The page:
I’ve been holding out on posting about this song for a couple of years now, primarily because this is a blog on which we tend to explore the artistry behind music and part of that demands some knowledge of the artist in question. Funkerman was and, even after a cursory look at a cursory Wikipedia entry, remains a mystery to me. How this song ended up lodged deep within my music library and took hold is also hazy. What is clear is that from the time I appropriated this track it has served a particularly important role in my collection. ‘Fallin’ in Love’ is without doubt one of my favourite songs of the last few years (even though it was released in 2006), and an intrinsically enigmatic character likely plays into that. Devoid of the trappings that accompany big name house artists nowadays, I have been able to enjoy the sultry tones of ‘Fallin’ In Love’ for a couple of years with a mindset unclouded by context or positioning, the kind of sociocultural framing that inevitably accompanies artistic consumption, and just really dug the music.
Even now, with the knowledge that I now have of the track, it seems self-sustaining, as though that added contextual information is just that, peripheral, and doesn’t necessarily inform or improve upon a listen. Knowing that Funkerman is in fact the co-founder of Dutch record label Flamingo Recordings which in reality is a front for Funkerman and Fedde le Grand (other co-founder) releases is interesting trivia but apart from the girl-synth intersection at the heart of FLG hits like the Camille Jones-assisted ‘The Creeps‘, there’s not a whole lot of similarity between the two Dutch house producers. It is interesting to note that the man behind ‘‘ was likely in the studio or nearby as the finishing touches were put on ‘Fallin’ In Love’ but doesn’t really serve to suggest how that dancefloor-ready single influenced the production of this considerably more nuanced, more layered song. That Funkerman comes from Dutch house stock rather than from the Swedish brand now sweeping the globe explains some of the understatement in this track, a lesser concern with the ubiquitous ‘drop’ but says nothing about how such breathy, ostensibly thin vocals end up being so impactful.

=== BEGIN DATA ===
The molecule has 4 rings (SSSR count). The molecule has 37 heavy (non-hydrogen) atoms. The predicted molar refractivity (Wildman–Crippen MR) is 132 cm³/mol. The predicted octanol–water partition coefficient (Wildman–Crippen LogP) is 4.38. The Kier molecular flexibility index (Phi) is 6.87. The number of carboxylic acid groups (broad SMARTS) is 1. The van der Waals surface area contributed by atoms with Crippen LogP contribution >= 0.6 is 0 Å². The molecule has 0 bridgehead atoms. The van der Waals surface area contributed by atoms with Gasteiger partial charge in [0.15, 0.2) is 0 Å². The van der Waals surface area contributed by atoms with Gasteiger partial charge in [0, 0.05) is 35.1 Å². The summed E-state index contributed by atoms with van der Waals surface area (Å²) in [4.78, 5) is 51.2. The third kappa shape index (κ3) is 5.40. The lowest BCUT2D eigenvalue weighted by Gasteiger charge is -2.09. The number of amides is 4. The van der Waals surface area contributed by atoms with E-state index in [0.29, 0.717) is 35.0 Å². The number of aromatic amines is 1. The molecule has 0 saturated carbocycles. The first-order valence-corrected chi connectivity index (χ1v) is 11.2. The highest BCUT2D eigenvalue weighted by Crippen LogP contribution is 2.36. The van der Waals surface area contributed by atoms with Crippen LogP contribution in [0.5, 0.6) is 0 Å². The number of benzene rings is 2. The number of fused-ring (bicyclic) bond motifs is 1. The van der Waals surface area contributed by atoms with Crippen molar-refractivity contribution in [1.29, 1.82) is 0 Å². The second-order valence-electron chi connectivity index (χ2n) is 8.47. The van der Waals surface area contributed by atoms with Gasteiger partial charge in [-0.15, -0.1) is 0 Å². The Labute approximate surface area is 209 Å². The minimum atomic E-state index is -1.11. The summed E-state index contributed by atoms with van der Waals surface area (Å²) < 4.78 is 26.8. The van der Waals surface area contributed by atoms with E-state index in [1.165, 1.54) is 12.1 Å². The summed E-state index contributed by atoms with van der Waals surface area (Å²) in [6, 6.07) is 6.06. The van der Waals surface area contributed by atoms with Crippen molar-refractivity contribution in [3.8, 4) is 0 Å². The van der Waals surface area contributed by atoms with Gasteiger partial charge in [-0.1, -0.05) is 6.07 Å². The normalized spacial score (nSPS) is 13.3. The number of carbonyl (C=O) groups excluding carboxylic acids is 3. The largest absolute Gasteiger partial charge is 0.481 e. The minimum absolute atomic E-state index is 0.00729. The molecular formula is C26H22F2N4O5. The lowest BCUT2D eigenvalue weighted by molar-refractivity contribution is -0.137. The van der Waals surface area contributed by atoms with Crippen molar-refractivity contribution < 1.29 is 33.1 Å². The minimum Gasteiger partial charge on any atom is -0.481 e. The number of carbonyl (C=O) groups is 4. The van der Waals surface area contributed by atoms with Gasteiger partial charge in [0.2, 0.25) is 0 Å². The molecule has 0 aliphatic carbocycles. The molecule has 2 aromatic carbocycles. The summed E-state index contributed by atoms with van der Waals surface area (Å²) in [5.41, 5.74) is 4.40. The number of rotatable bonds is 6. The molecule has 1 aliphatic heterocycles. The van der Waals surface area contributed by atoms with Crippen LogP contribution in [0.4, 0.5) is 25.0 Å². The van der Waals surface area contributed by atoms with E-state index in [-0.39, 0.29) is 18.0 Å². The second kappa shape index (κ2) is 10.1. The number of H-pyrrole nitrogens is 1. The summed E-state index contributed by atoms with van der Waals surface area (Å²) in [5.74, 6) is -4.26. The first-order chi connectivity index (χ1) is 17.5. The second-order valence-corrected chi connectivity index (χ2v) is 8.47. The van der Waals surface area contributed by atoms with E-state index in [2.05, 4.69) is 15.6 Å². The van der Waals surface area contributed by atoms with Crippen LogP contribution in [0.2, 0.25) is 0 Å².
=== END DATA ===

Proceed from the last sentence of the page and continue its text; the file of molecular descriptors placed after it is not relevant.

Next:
Instead of looking to the Internet for explanation and research for answers, I am content today with curtailing my exploration of Funkerman’s past – and, indeed, any inquiry into exactly who Digital Mode and Layla Moore are and whether they endorse remode teamwork more generally – and just living with the song. At 3’30″, it is also awkwardly amputated as that disembodied, airy-light voice claims ‘I couldn’t hel…’ and yet, although I that it stretches to over five minutes, there is something transfixing about the cyclical, looped nature of the whole piece that makes the arbitrary, abrupt end to my edition more exciting still. Lulled into a sense of security by the regularity with which the twitchy synths arrive, the consistency with which JW, the vocalist, arrives to revoice her mantra and the underwater reverberations that punctuate the track like so many ellipses, the unexpected break in my version of the track irritates me and intrigues me in equal measure every time. As a random byproduct of this digital, connected age, this truncated remode is evidence that you don’t need the whole story, or even the whole track, to really immerse yourself in music. This song, coming out of left field, is actually the work of a guy with serious Dutch house heritage roots, brought to us by way of two (?) unknown accomplices, but all that ceases to matter when you dive under the waves of ‘Fallin’ In Love’.
Funkerman – Fallin’ In Love Ft. JW (Digital Mode & Layla Moore Remode)